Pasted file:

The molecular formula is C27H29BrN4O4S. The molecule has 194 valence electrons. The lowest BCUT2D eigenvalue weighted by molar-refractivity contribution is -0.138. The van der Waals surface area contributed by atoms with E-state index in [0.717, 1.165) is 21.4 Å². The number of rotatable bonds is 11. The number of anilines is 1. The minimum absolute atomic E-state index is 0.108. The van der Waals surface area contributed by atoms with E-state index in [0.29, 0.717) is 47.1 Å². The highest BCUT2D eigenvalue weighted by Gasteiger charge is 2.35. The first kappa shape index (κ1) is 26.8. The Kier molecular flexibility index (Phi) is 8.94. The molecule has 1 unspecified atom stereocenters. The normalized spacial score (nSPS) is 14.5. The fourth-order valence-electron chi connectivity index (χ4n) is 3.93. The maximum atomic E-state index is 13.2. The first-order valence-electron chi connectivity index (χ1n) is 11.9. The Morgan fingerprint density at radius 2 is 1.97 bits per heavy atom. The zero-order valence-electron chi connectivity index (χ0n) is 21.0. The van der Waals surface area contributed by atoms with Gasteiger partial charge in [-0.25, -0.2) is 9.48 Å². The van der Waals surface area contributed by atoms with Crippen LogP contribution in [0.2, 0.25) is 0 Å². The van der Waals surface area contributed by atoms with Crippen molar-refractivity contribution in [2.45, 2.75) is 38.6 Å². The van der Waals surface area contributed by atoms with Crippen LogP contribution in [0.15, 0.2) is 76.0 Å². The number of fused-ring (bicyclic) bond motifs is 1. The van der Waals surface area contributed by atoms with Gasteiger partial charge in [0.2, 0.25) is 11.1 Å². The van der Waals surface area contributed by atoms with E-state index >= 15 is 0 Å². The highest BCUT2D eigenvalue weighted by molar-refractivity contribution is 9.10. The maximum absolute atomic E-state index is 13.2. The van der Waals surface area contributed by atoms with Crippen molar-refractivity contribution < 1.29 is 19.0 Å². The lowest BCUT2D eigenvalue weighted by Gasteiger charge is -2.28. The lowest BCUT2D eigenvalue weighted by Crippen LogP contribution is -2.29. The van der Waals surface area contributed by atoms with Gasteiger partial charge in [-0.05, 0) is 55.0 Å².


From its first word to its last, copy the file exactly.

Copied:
The molecular formula is C27H29BrN4O4S. The molecule has 194 valence electrons. The lowest BCUT2D eigenvalue weighted by molar-refractivity contribution is -0.138. The van der Waals surface area contributed by atoms with E-state index in [0.717, 1.165) is 21.4 Å². The number of rotatable bonds is 11. The number of anilines is 1. The minimum absolute atomic E-state index is 0.108. The van der Waals surface area contributed by atoms with E-state index in [0.29, 0.717) is 47.1 Å². The highest BCUT2D eigenvalue weighted by Gasteiger charge is 2.35. The first kappa shape index (κ1) is 26.8. The Kier molecular flexibility index (Phi) is 8.94. The molecule has 1 unspecified atom stereocenters. The normalized spacial score (nSPS) is 14.5. The fourth-order valence-electron chi connectivity index (χ4n) is 3.93. The maximum atomic E-state index is 13.2. The first-order valence-electron chi connectivity index (χ1n) is 11.9. The Morgan fingerprint density at radius 2 is 1.97 bits per heavy atom. The zero-order valence-electron chi connectivity index (χ0n) is 21.0. The van der Waals surface area contributed by atoms with Gasteiger partial charge in [-0.25, -0.2) is 9.48 Å². The van der Waals surface area contributed by atoms with Crippen LogP contribution in [0.2, 0.25) is 0 Å². The van der Waals surface area contributed by atoms with Crippen molar-refractivity contribution in [2.45, 2.75) is 38.6 Å². The van der Waals surface area contributed by atoms with Crippen LogP contribution in [0.15, 0.2) is 76.0 Å². The number of fused-ring (bicyclic) bond motifs is 1. The van der Waals surface area contributed by atoms with Gasteiger partial charge in [0.2, 0.25) is 11.1 Å². The van der Waals surface area contributed by atoms with E-state index >= 15 is 0 Å². The highest BCUT2D eigenvalue weighted by molar-refractivity contribution is 9.10. The maximum absolute atomic E-state index is 13.2. The van der Waals surface area contributed by atoms with Crippen molar-refractivity contribution < 1.29 is 19.0 Å². The lowest BCUT2D eigenvalue weighted by Gasteiger charge is -2.28. The lowest BCUT2D eigenvalue weighted by Crippen LogP contribution is -2.29. The van der Waals surface area contributed by atoms with Gasteiger partial charge in [-0.05, 0) is 55.0 Å².